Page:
• Welcome to the R.W. Norton Art Gallery

  • BOTANICAL GARDENS

    "I would like to paint the way a bird sings" - Claude Monet

  • Museum

    "Art is not what you see, it is what you make others see" - Edgar Degas

Welcome To Our Museum

History Of Our Museum

The R.W. Norton Art Gallery houses an exceptional collection of art spanning more than four millennia.   Since its opening in 1966, the museum has become particularly well-known around the country for its impressive collections of works by those titans of western art, Frederic Remington and Charles M. Russell.   The R.W. Norton Art Gallery is a teaching museum that uses the art to encourage community participation in thoughtful interpretations and discussions.

In the early 1920's, Richard W. Norton (1886-1940) became one of the discoverers of the Rodessa Oil Field in north Louisiana. Over time, Mr. Norton's wife and son began to amass a significant collection of fine art. In 1946, to honor Mr. Norton and for the benefit of the community, Richard W. Norton, Jr. (1919-1974) and his mother, Mrs. Richard W. Norton (1886-1975) created the R.W. Norton Art Foundation. In turn, the Foundation eventually established the R.W. Norton Art Gallery, basing its initial collection upon donations from the acquisitions of the Nortons. Today, due to the on-going efforts of the Board of Control and the Foundation's work, the R.W. Norton Art Gallery's offerings continue to expand, grow, and contribute to their community.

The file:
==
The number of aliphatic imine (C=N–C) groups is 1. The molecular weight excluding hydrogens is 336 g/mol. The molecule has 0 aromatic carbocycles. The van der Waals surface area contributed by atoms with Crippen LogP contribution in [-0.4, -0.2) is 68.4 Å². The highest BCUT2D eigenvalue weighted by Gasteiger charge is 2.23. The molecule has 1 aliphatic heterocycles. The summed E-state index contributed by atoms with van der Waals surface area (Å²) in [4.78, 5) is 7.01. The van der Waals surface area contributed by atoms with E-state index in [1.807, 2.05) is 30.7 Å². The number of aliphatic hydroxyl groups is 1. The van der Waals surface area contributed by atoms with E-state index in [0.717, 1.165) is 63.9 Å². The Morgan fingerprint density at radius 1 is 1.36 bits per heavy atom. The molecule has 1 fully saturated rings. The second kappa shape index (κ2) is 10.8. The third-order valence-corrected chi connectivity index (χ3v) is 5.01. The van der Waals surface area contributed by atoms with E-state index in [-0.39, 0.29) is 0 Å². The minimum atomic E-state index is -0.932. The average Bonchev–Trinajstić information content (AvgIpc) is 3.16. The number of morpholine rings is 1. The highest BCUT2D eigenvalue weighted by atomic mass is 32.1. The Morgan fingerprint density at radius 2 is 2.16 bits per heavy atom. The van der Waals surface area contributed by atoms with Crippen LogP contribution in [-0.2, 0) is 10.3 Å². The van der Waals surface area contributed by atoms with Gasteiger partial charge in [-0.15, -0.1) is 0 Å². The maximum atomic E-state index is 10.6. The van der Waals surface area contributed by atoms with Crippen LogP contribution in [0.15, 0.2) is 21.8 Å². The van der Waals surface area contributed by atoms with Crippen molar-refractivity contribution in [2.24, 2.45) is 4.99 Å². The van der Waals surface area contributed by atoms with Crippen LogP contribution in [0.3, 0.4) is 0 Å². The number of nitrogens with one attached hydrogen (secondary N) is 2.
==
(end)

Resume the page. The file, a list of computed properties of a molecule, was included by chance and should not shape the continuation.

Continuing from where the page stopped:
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About Our Museum

On View at the Museum

The R.W. Norton Art Gallery boasts an extensive permanent collection that includes more than 400 paintings and a plethora of sculptures representing over 100 artists.   Our collection represents a wide variety of styles, time periods, and historical importance.

Deep in a Forest  by Thomas Moran 

Born in England, Moran came to America as a child. Originally trained as a lithographer, he became one of the key artists of the later phase of the Hudson River School; his paintings of Yellowstone were shown to Congress to bolster the case for a National Parks system. This style of painting using only black and white pigments is known as grisaille. Painters used it to show off their drafting abilities since color could not be used to disguise inaccuracies, but also because black-and-white works were easier to transfer to a printing medium for the proliferation of new magazines and journals that paid them for their illustrations.